Orienting Tasks and Their Impact on Learning and Attitudes in the Use of Hypertext
James Gall, University of Northern Colorado, United States
Journal of Educational Multimedia and Hypermedia Volume 15, Number 1, ISSN 1055-8896 Publisher: Association for the Advancement of Computing in Education (AACE), Waynesville, NC USA
The purpose of this study was to determine the effects of various external orienting tasks on learning, learner attitudes, and en-route behaviors in the use of an educational hypertext system. Thirty-one sophomore students enrolled in three honors sections of an introductory military history course at the United States Air Force Academy served as subjects in this study. During three 50-minute class periods, the participants used a hypertext database containing approximately 200 articles on airpower in World War I. Each section was given one of three orienting tasks—one in which they were asked to browse the database to learn the content (browsing condition), a second in which they were required to answer factual questions about the material in the database (searching condition), or a third in which they were required to answer conceptual questions (connecting condition). Results indicated that the connecters performed the best on conceptual understanding of the material, followed by the searchers with the browsers performing the worst. Connecters also reported the highest levels of database utility for completing their task and the posttest. These findings indicate the powerful nature of an orienting task and the positive impact of conceptual questions on learning and attitudes.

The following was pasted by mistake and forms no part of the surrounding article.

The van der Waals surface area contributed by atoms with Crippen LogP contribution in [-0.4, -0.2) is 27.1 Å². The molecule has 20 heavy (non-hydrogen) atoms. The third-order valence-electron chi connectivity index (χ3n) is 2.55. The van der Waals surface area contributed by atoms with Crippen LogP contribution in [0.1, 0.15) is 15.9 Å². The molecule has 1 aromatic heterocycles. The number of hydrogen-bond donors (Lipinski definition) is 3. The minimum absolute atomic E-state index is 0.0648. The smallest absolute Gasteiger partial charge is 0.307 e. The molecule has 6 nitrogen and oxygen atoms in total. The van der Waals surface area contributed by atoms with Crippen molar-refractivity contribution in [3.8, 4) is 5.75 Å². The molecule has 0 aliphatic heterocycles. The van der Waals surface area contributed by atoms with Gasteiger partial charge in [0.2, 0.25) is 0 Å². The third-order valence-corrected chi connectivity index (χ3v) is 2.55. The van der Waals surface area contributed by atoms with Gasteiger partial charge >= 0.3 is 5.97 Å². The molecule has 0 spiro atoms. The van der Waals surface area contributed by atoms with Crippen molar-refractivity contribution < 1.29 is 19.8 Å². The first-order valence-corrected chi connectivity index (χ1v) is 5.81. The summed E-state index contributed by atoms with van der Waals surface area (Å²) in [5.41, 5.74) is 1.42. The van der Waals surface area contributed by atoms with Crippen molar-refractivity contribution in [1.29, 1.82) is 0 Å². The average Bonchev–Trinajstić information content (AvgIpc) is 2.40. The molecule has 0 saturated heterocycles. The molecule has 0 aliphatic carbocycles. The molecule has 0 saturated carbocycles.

Gall, J. (2006). Orienting Tasks and Their Impact on Learning and Attitudes in the Use of Hypertext. Journal of Educational Multimedia and Hypermedia, 15(1), 5-29. Waynesville, NC USA: Association for the Advancement of Computing in Education (AACE). Retrieved March 27, 2019 from https://www.learntechlib.org/primary/p/5992/.
© 2006 Association for the Advancement of Computing in Education (AACE)
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